As deliberative forums proliferate, scholars and practitioners need to establish a shared evaluative framework grounded in a theoretical definition of deliberation, applicable across contexts, and capable of yielding results comprehensible to public officials and key stakeholders. We present such a framework and illustrate its utility by evaluating the Oregon Citizens' Initiative Review (CIR), a public event that serves as both a critical case study and an important practical innovation in its own right. Our analysis shows that the CIR met a reasonable standard for democratic deliberation, and we pinpoint CIR features that both aided and detracted from its overall quality. We also show how we summarized these results to communicate our evaluation efficiently to the Oregon State Legislature. We conclude by making recommendations for future applications of our theoretical model and evaluative framework and offer practical suggestions for future deliberative forums.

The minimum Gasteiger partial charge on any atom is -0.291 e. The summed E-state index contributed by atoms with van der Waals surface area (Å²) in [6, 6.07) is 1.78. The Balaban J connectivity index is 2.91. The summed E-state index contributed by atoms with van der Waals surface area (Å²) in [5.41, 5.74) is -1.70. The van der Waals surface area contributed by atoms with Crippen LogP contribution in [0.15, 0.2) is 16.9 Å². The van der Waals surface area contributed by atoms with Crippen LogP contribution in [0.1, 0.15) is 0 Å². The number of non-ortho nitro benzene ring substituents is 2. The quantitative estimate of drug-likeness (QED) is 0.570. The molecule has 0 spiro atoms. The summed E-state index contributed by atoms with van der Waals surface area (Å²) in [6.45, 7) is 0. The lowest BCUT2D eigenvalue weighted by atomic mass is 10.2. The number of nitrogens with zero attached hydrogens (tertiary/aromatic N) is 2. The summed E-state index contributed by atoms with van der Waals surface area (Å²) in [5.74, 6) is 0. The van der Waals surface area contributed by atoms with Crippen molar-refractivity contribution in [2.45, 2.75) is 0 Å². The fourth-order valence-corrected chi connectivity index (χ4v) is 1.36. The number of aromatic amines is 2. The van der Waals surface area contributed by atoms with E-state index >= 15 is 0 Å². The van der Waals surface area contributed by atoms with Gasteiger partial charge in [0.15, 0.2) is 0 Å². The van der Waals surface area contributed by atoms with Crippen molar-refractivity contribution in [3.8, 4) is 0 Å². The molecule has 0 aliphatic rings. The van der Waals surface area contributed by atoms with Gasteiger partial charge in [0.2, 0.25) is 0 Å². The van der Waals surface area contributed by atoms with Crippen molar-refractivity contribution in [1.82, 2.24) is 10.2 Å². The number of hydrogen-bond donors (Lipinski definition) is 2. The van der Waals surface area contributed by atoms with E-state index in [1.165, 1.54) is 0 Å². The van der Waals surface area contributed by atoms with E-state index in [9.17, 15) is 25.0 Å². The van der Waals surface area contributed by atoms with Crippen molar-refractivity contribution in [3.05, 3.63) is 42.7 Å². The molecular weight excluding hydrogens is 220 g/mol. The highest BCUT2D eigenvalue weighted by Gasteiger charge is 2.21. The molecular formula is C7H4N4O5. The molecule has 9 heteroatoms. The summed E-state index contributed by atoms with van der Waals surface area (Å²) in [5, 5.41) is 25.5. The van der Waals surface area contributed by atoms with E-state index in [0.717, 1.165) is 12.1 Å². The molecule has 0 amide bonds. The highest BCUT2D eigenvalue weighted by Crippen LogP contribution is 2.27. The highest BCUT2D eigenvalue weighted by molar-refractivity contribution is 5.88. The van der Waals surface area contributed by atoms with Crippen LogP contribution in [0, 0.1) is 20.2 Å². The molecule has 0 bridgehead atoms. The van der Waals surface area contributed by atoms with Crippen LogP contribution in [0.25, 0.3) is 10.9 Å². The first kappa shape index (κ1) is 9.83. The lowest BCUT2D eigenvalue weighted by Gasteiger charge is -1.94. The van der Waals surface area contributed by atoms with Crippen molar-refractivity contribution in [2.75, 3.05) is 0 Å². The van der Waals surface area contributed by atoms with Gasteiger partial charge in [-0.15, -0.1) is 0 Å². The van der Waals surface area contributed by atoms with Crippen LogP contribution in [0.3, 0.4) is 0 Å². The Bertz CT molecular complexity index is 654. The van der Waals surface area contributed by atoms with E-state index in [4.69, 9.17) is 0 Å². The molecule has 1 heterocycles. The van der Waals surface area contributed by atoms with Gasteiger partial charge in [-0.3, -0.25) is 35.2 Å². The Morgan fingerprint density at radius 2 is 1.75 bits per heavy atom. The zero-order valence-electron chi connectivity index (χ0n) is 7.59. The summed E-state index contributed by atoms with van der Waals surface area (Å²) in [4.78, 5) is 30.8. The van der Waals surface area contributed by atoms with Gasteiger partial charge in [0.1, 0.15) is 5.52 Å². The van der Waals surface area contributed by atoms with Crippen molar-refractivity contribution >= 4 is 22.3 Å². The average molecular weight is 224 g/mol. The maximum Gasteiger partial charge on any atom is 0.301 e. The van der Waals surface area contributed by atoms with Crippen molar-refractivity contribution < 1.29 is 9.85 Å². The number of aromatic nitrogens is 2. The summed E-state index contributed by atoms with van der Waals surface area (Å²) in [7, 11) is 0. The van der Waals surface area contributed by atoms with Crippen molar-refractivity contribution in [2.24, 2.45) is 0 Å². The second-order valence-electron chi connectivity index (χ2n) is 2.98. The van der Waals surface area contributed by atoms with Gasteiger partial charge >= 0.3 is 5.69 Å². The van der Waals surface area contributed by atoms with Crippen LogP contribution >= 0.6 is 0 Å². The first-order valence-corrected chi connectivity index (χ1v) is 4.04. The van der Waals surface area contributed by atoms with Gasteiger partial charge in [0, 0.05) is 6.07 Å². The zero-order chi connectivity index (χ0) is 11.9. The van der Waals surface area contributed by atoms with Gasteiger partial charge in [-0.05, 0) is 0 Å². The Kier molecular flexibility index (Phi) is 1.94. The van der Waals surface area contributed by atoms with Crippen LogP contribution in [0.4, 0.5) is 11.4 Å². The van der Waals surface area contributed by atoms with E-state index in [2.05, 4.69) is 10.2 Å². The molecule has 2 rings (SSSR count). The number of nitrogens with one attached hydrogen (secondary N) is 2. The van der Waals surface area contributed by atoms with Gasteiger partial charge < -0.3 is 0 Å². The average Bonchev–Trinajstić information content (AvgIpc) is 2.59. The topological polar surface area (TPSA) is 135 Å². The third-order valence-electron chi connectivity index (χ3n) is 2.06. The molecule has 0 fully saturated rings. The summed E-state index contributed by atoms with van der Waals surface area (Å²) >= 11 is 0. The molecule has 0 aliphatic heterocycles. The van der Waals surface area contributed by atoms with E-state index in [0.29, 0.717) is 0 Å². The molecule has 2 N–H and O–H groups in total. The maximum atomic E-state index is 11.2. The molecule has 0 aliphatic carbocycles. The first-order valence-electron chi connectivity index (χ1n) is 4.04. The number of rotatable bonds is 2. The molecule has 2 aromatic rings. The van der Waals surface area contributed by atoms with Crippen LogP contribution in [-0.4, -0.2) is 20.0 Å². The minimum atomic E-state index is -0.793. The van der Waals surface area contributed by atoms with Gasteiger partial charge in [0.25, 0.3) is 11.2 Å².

All Science Journal Classification (ASJC) codes
- Language and Linguistics